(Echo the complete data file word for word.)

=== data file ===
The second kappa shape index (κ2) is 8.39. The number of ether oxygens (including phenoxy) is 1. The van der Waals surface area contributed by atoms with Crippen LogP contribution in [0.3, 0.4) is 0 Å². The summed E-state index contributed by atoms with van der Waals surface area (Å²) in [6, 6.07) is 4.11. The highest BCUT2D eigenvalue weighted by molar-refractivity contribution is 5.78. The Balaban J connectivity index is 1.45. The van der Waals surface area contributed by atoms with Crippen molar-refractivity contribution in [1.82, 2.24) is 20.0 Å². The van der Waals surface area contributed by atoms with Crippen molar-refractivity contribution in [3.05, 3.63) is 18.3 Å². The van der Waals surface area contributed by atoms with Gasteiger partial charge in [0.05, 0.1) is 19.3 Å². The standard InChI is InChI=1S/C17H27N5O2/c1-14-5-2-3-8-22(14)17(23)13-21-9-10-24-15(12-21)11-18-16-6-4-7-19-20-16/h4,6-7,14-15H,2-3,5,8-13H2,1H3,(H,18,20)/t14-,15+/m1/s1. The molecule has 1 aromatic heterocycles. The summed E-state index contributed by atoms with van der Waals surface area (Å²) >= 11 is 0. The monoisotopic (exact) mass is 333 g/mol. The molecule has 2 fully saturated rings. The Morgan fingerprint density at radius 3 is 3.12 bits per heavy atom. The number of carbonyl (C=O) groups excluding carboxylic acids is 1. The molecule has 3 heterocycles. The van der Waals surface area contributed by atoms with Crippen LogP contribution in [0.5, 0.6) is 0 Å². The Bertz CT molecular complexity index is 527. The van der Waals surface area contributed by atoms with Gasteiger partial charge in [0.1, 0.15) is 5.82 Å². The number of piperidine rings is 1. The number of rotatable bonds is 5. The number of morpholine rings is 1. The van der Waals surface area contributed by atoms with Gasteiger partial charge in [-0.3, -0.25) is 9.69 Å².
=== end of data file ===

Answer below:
The second kappa shape index (κ2) is 8.39. The number of ether oxygens (including phenoxy) is 1. The van der Waals surface area contributed by atoms with Crippen LogP contribution in [0.3, 0.4) is 0 Å². The summed E-state index contributed by atoms with van der Waals surface area (Å²) in [6, 6.07) is 4.11. The highest BCUT2D eigenvalue weighted by molar-refractivity contribution is 5.78. The Balaban J connectivity index is 1.45. The van der Waals surface area contributed by atoms with Crippen molar-refractivity contribution in [1.82, 2.24) is 20.0 Å². The van der Waals surface area contributed by atoms with Crippen molar-refractivity contribution in [3.05, 3.63) is 18.3 Å². The van der Waals surface area contributed by atoms with Gasteiger partial charge in [0.05, 0.1) is 19.3 Å². The standard InChI is InChI=1S/C17H27N5O2/c1-14-5-2-3-8-22(14)17(23)13-21-9-10-24-15(12-21)11-18-16-6-4-7-19-20-16/h4,6-7,14-15H,2-3,5,8-13H2,1H3,(H,18,20)/t14-,15+/m1/s1. The molecule has 1 aromatic heterocycles. The summed E-state index contributed by atoms with van der Waals surface area (Å²) >= 11 is 0. The monoisotopic (exact) mass is 333 g/mol. The molecule has 2 fully saturated rings. The Morgan fingerprint density at radius 3 is 3.12 bits per heavy atom. The number of carbonyl (C=O) groups excluding carboxylic acids is 1. The molecule has 3 heterocycles. The van der Waals surface area contributed by atoms with Crippen LogP contribution in [0.5, 0.6) is 0 Å². The Bertz CT molecular complexity index is 527. The van der Waals surface area contributed by atoms with Gasteiger partial charge in [0.1, 0.15) is 5.82 Å². The number of piperidine rings is 1. The number of rotatable bonds is 5. The number of morpholine rings is 1. The van der Waals surface area contributed by atoms with Gasteiger partial charge in [-0.3, -0.25) is 9.69 Å².